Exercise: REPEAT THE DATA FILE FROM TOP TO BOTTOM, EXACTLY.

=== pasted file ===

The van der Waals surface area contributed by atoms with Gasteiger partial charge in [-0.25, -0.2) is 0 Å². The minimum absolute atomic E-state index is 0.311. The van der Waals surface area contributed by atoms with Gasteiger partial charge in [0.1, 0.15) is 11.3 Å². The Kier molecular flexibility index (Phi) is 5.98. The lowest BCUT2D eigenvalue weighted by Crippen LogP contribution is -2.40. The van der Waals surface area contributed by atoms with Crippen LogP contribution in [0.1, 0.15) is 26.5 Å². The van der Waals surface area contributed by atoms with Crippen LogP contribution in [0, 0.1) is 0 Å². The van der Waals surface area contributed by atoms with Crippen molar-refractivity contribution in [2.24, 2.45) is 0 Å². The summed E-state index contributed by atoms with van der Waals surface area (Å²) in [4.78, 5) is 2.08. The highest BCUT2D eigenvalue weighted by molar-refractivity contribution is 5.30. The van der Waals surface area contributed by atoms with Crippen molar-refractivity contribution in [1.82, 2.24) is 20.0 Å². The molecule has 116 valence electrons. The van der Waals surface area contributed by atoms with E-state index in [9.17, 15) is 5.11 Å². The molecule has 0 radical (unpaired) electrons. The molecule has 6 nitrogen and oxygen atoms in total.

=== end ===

The van der Waals surface area contributed by atoms with Gasteiger partial charge in [-0.25, -0.2) is 0 Å². The minimum absolute atomic E-state index is 0.311. The van der Waals surface area contributed by atoms with Gasteiger partial charge in [0.1, 0.15) is 11.3 Å². The Kier molecular flexibility index (Phi) is 5.98. The lowest BCUT2D eigenvalue weighted by Crippen LogP contribution is -2.40. The van der Waals surface area contributed by atoms with Crippen LogP contribution in [0.1, 0.15) is 26.5 Å². The van der Waals surface area contributed by atoms with Crippen LogP contribution in [0, 0.1) is 0 Å². The van der Waals surface area contributed by atoms with Crippen molar-refractivity contribution in [2.24, 2.45) is 0 Å². The summed E-state index contributed by atoms with van der Waals surface area (Å²) in [4.78, 5) is 2.08. The highest BCUT2D eigenvalue weighted by molar-refractivity contribution is 5.30. The van der Waals surface area contributed by atoms with Crippen molar-refractivity contribution in [1.82, 2.24) is 20.0 Å². The molecule has 116 valence electrons. The van der Waals surface area contributed by atoms with E-state index in [9.17, 15) is 5.11 Å². The molecule has 0 radical (unpaired) electrons. The molecule has 6 nitrogen and oxygen atoms in total.